The call of the wild

A hundred years ago, the small Alaskan town of Nome was in the grip of prospecting fever. Jeremy Atiyah finds the biggest excitement in town these days is a dog-sled race

Even by Alaskan standards, Nome is
weird. It is on the American mainland (just), but you can't reach it by road. It has a mere 4,000 inhabitants. It is only a hundred miles from Siberia and unspeakably cold. Hardly anyone ever goes there. But once a year it fills up with television crews and the whole of the United States wants to see it.

A hundred years ago, the small Alaskan town of Nome was in the grip of prospecting fever. Jeremy Atiyah finds the biggest excitement in town these days is a dog-sled race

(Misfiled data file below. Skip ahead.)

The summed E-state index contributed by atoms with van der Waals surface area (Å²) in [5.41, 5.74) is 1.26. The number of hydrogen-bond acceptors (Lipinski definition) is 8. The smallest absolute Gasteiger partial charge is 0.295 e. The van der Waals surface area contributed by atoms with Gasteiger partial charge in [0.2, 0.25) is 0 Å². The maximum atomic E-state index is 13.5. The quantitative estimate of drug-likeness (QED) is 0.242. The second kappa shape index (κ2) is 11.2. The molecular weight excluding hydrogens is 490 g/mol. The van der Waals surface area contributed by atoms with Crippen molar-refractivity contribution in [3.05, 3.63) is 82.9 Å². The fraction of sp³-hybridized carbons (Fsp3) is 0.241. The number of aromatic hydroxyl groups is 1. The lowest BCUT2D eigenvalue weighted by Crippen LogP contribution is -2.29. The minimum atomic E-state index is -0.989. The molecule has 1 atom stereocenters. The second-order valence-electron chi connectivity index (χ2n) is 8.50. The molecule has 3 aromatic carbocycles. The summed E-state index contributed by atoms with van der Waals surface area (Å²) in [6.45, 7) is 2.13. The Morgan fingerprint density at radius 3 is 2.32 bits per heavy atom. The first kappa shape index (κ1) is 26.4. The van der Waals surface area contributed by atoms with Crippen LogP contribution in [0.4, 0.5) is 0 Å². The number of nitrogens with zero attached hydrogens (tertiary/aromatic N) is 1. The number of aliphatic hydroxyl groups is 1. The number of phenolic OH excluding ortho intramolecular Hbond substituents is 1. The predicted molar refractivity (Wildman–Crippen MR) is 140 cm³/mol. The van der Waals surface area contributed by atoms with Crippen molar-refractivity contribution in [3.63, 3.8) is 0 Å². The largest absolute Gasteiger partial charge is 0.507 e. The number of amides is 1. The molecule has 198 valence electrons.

Even by Alaskan standards, Nome is weird. It is on the American mainland (just), but you can't reach it by road. It has a mere 4,000 inhabitants. It is only a hundred miles from Siberia and unspeakably cold. Hardly anyone ever goes there. But once a year it fills up with television crews and the whole of the United States wants to see it.

Why? Because Nome is the terminus of the annual Iditarod: the 1,000-mile dog-sled race from Anchorage that grips the nation each March.

I'm more interested in the off-season. That's why I am boarding a flight to Nome in mid-winter - and I get the feeling that I am leaving the US and heading for a foreign country. Suddenly people with Asiatic features surround me. On one side, an exotic-looking woman removes a fur-trimmed coat to reveal a toddler strapped to her back with a shawl. She tells me she's a whaler. On the other side, a man tells me he has just been to a meeting in Anchorage to discuss tribal issues.